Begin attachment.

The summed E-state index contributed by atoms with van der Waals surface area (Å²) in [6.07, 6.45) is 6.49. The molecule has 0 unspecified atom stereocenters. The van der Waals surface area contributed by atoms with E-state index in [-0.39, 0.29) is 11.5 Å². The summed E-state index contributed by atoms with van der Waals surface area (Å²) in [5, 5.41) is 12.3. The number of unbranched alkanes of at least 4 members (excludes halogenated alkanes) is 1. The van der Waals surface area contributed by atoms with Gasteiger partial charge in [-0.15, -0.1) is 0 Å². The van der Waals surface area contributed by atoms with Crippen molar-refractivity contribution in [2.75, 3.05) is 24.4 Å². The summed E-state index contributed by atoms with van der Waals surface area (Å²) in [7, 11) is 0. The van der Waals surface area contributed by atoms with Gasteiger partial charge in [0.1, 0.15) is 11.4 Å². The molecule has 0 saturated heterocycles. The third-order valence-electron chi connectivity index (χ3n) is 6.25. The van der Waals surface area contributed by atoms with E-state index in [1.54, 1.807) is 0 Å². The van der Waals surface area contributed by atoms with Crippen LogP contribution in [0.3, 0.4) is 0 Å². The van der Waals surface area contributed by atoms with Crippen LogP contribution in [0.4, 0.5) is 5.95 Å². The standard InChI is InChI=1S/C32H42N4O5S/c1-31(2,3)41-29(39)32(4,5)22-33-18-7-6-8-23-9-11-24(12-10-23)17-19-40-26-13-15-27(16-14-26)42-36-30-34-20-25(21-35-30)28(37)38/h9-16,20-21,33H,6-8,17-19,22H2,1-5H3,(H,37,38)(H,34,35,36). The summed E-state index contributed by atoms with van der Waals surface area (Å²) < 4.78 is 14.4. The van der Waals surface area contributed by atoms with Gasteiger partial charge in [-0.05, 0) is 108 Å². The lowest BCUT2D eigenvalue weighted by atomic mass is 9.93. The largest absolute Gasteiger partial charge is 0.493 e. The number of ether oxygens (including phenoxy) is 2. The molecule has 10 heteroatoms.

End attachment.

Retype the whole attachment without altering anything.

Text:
The summed E-state index contributed by atoms with van der Waals surface area (Å²) in [6.07, 6.45) is 6.49. The molecule has 0 unspecified atom stereocenters. The van der Waals surface area contributed by atoms with E-state index in [-0.39, 0.29) is 11.5 Å². The summed E-state index contributed by atoms with van der Waals surface area (Å²) in [5, 5.41) is 12.3. The number of unbranched alkanes of at least 4 members (excludes halogenated alkanes) is 1. The van der Waals surface area contributed by atoms with Gasteiger partial charge in [-0.15, -0.1) is 0 Å². The van der Waals surface area contributed by atoms with Crippen molar-refractivity contribution in [2.75, 3.05) is 24.4 Å². The summed E-state index contributed by atoms with van der Waals surface area (Å²) in [7, 11) is 0. The van der Waals surface area contributed by atoms with Gasteiger partial charge in [0.1, 0.15) is 11.4 Å². The molecule has 0 saturated heterocycles. The third-order valence-electron chi connectivity index (χ3n) is 6.25. The van der Waals surface area contributed by atoms with E-state index in [1.54, 1.807) is 0 Å². The van der Waals surface area contributed by atoms with Crippen LogP contribution in [0.3, 0.4) is 0 Å². The van der Waals surface area contributed by atoms with Crippen LogP contribution in [0.4, 0.5) is 5.95 Å². The standard InChI is InChI=1S/C32H42N4O5S/c1-31(2,3)41-29(39)32(4,5)22-33-18-7-6-8-23-9-11-24(12-10-23)17-19-40-26-13-15-27(16-14-26)42-36-30-34-20-25(21-35-30)28(37)38/h9-16,20-21,33H,6-8,17-19,22H2,1-5H3,(H,37,38)(H,34,35,36). The summed E-state index contributed by atoms with van der Waals surface area (Å²) < 4.78 is 14.4. The van der Waals surface area contributed by atoms with Gasteiger partial charge in [-0.05, 0) is 108 Å². The lowest BCUT2D eigenvalue weighted by atomic mass is 9.93. The largest absolute Gasteiger partial charge is 0.493 e. The number of ether oxygens (including phenoxy) is 2. The molecule has 10 heteroatoms.